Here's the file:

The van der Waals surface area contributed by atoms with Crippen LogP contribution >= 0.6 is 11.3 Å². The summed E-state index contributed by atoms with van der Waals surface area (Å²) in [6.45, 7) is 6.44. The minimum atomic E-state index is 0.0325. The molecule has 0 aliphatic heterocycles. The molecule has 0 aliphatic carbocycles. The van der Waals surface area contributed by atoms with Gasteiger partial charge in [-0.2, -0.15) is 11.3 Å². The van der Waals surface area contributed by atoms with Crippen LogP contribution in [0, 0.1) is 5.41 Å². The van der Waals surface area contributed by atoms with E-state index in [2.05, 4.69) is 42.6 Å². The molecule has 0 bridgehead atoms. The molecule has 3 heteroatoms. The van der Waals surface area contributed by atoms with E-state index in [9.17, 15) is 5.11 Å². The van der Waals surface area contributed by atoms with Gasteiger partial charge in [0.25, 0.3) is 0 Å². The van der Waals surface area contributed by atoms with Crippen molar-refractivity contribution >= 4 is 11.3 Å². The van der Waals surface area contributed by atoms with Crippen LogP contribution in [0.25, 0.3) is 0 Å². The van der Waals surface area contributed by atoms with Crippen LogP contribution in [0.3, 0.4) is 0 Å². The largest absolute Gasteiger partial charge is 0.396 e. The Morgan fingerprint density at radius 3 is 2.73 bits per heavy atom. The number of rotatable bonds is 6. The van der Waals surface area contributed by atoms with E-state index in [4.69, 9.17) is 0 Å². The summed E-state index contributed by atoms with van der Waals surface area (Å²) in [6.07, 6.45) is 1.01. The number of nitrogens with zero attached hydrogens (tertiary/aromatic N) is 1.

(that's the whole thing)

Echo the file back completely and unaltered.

The van der Waals surface area contributed by atoms with Crippen LogP contribution >= 0.6 is 11.3 Å². The summed E-state index contributed by atoms with van der Waals surface area (Å²) in [6.45, 7) is 6.44. The minimum atomic E-state index is 0.0325. The molecule has 0 aliphatic heterocycles. The molecule has 0 aliphatic carbocycles. The van der Waals surface area contributed by atoms with Gasteiger partial charge in [-0.2, -0.15) is 11.3 Å². The van der Waals surface area contributed by atoms with Crippen LogP contribution in [0, 0.1) is 5.41 Å². The van der Waals surface area contributed by atoms with E-state index in [2.05, 4.69) is 42.6 Å². The molecule has 0 bridgehead atoms. The molecule has 3 heteroatoms. The van der Waals surface area contributed by atoms with E-state index in [9.17, 15) is 5.11 Å². The van der Waals surface area contributed by atoms with Gasteiger partial charge in [0.25, 0.3) is 0 Å². The van der Waals surface area contributed by atoms with Crippen molar-refractivity contribution >= 4 is 11.3 Å². The van der Waals surface area contributed by atoms with Crippen LogP contribution in [0.25, 0.3) is 0 Å². The van der Waals surface area contributed by atoms with Crippen LogP contribution in [0.3, 0.4) is 0 Å². The largest absolute Gasteiger partial charge is 0.396 e. The Morgan fingerprint density at radius 3 is 2.73 bits per heavy atom. The number of rotatable bonds is 6. The van der Waals surface area contributed by atoms with E-state index in [4.69, 9.17) is 0 Å². The summed E-state index contributed by atoms with van der Waals surface area (Å²) in [6.07, 6.45) is 1.01. The number of nitrogens with zero attached hydrogens (tertiary/aromatic N) is 1.